By 1801, the Spanish were all but gone from the Northwest Coast. After nearly starting a war with England over the fur trade centered at Nootka (Vancouver Island), an accord was reached in 1792 and the Spanish were required to return some seized ships and they lost control of Nootka area trading.
They still occupied a part of Nootka until 1795 and they had their fort, which they had erected after leveling with cannon some Native houses that were in the way. But they knew their stranglehold on Nootka was finished, and in 1792 they sent a ship across the Strait of Juan de Fuca to Cape Flattery, sailed into what is now Neah Bay and built a fort less than two miles from the Makah village of Neeah. Although trading prospects with these cloud ship people were enticing, the Makah, like many coastal tribes, didn’t trust the Spanish. True to form, the Spanish soon committed bad acts, and, fearing retaliation, compounded their crimes by directing cannon fire at two native canoes peacefully headed to one of their clam beaches near the Spanish fort. Reports vary, but several teenagers and, at least, one elderly person in the canoes were killed. This unprovoked act caused the Makah to prepare for a real retaliation, but they didn’t get the chance.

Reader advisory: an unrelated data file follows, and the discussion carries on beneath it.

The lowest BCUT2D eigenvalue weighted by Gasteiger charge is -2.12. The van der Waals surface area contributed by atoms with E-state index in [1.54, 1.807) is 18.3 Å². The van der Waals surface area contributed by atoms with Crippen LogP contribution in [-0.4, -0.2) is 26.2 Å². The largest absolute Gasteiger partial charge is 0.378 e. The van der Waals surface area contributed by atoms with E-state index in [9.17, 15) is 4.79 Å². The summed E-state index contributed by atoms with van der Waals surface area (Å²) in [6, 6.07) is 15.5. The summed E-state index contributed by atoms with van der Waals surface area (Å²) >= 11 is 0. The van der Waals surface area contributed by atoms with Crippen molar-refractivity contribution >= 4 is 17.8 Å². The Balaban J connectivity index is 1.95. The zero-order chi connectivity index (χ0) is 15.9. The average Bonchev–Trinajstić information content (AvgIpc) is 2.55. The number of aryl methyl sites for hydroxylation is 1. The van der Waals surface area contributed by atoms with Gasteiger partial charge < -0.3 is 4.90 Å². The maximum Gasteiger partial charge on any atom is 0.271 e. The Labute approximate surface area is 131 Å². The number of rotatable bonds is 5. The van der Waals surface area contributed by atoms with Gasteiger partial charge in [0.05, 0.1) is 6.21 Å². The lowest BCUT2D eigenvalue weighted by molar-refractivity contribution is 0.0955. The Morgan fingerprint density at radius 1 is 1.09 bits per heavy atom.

In 1793 the Spanish hastily left, taking what they could load on their ship, never to return. It is believed they left someone on Waddah Island, supposedly the man responsible for raping a Makah woman. They also left some pigs that had been put there to forage for themselves. The Makah did not believe the man the Spanish left was the guilty party, and they were probably right, but he was all they had and was soon killed. It would be another 50 years before the Makah trusted anyone on a cloud ship.